Two local religious groups are making Chicago Proud! Members of Oak Park Temple and New Mt. Pilgrim Baptist Church in West Garfield Park recently traveled together to Washington D.C. Tuesday, we saw their experience at the National Holocaust Museum
Even though the first day was long and in some cases emotionally draining, many members of the group stayed up late talking about their experience at the Holocaust Museum, the commonalities within their cultures and the anticipation of what they'd discover at the African American Museum.
With the Washington Monument overlooking its symbolic structure, the 2-year-old National Museum of African American History and Culture is still the hottest ticket in town! The group started with a prayer outside the entrance.
The tour began in the lower level with the origins of the Atlantic slave trade, working through the Colonial era, antebellum south, Civil War and freedom. With authentic artifacts and graphic images, it was not an easy exhibit to see.
The atrocities at the Holocaust Museum were very difficult for the group, but they found the exhibits at the African American History Museum just as disturbing for different reasons.
"You kind of feel as an African-American and knowing your own history, why would someone want to do that to your own ancestors, but then you look and see that it's not only just your ancestors, it's also a whole other race of people," said Warren Riley, executive pastor of New Mt. Pilgrim Baptist Church.
"I walked into one of the railroad cars that was used, stuffed with people to transport them to the concentration camps...and then the next day I go to the African American Museum and see the schematic drawings of the slave ships which were large and in the hulls, the bottom of the ships were packed, stuffed like the railroad car," said Mark Blesoff, member of the Oak Park Temple.
"I was standing in line at the Emmett Till exhibit and a guy comes up and asks me what exhibit is this? And I'm like, this is the Emmett Till Exhibit and he was like, 'Who is Emmett Till?" said Major Purcell, member of the New Mt. Pilgrim Baptist Church. "How can you not know who Emmett Till is, but it made me remember when we went to the Holocaust museum the day before and how much I did not know about the Holocaust."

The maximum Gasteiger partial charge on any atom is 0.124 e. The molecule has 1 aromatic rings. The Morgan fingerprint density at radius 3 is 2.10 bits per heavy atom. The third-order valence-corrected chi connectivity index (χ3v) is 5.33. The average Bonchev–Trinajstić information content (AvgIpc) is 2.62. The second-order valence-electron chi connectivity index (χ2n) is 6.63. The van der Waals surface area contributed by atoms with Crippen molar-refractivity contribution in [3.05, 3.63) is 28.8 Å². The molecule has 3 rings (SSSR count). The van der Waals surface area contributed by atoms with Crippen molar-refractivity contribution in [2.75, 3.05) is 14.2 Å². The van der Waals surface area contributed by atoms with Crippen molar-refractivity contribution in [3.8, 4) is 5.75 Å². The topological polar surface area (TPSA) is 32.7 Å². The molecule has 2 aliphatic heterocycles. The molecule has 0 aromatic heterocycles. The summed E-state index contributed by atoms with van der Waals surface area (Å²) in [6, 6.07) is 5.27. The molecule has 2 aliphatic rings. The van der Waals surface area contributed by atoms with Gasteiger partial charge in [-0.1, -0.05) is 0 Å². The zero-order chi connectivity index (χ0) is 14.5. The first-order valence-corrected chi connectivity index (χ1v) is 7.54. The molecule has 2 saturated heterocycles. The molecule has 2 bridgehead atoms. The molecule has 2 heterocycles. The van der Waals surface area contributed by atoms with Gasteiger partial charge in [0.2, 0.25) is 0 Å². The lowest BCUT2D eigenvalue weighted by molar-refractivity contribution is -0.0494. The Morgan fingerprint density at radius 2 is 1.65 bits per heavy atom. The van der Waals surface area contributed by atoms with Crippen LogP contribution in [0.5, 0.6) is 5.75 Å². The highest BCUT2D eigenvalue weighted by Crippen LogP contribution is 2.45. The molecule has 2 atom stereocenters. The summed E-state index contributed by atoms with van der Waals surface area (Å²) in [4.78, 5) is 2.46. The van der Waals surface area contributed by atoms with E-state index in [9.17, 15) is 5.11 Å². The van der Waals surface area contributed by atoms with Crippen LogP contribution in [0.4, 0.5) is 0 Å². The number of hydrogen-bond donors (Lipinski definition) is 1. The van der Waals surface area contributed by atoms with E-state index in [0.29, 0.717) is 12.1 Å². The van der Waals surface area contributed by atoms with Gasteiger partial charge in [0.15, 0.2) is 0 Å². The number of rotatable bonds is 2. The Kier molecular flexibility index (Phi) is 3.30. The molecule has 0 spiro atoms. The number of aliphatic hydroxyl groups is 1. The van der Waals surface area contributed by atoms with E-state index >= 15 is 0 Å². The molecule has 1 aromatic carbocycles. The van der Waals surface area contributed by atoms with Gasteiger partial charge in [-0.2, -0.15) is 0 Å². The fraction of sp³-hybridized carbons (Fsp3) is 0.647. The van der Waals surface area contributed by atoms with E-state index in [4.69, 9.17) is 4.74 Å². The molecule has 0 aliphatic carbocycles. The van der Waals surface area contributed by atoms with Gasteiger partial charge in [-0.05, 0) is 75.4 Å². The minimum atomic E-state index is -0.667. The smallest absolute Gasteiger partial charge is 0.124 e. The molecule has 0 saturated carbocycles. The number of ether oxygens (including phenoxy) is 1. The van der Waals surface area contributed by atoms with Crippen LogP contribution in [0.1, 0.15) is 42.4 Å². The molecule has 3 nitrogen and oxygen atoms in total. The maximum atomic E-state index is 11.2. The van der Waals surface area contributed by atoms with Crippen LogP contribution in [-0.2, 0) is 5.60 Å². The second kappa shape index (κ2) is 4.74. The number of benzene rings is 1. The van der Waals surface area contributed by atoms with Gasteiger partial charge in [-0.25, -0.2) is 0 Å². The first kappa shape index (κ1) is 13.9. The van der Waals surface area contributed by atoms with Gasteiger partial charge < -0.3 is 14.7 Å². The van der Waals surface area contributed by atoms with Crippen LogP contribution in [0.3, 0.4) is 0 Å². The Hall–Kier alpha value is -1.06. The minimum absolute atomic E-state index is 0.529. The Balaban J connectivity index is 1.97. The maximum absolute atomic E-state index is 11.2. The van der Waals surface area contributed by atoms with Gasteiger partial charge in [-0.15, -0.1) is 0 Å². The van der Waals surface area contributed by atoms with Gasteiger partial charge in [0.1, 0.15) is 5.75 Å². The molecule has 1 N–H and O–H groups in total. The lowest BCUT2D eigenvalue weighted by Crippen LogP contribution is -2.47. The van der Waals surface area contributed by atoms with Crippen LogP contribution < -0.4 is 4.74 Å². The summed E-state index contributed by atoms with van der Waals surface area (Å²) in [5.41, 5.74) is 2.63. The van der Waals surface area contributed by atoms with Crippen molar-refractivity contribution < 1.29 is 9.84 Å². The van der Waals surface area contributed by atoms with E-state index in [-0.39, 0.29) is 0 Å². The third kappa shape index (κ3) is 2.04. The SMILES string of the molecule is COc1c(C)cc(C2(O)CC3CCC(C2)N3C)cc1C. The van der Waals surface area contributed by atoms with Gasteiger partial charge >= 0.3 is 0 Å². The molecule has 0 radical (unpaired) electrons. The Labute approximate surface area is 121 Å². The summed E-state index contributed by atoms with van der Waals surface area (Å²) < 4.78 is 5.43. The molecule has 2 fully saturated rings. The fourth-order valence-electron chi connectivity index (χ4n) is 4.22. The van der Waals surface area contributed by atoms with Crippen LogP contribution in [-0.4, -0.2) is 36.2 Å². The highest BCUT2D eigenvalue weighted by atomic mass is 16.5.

The upper floors are a celebration of African-American culture - highlighting decades of music, film, television and pop-culture, including Chuck Berry's Cadillac Eldorado! That evening the group had open and honest dialogue about the these two communities and cultures have more in common than not.
The final stop of the trip was to Sunday Morning service at Ebenezer AME Church in Maryland.
"I was pretty blown away by the welcome we received as a congregation, that was pretty amazing!" said Oak Park Temple member Sue Blaine.
So welcome, in fact, Rabbi Weiss was asked to share the pulpit for a bit! The takeaway from this trip?
"It's not about changing the world, it's about changing one person at a time. And changing hearts and opening hearts," said Rabbi Max Weiss.
"To be empathetic, to get into somebody else's story and their narrative I think goes a long way toward building understanding," said Pastor Marshall Hatch.
Both group agreed they wanted to continue to build relationships between the church and the synagogue, but to let things develop organically - not forced. In fact, the Sunday after the horrific events in Pittsburg several members from New Mt. Pilgrim came to a special peace and prayer service at Oak Park Temple in unity.
Putting Unity in Community Part 2: New Mt. Pilgrim Baptist Church, Oak Park Temple members visit National Museum of African American History and Culture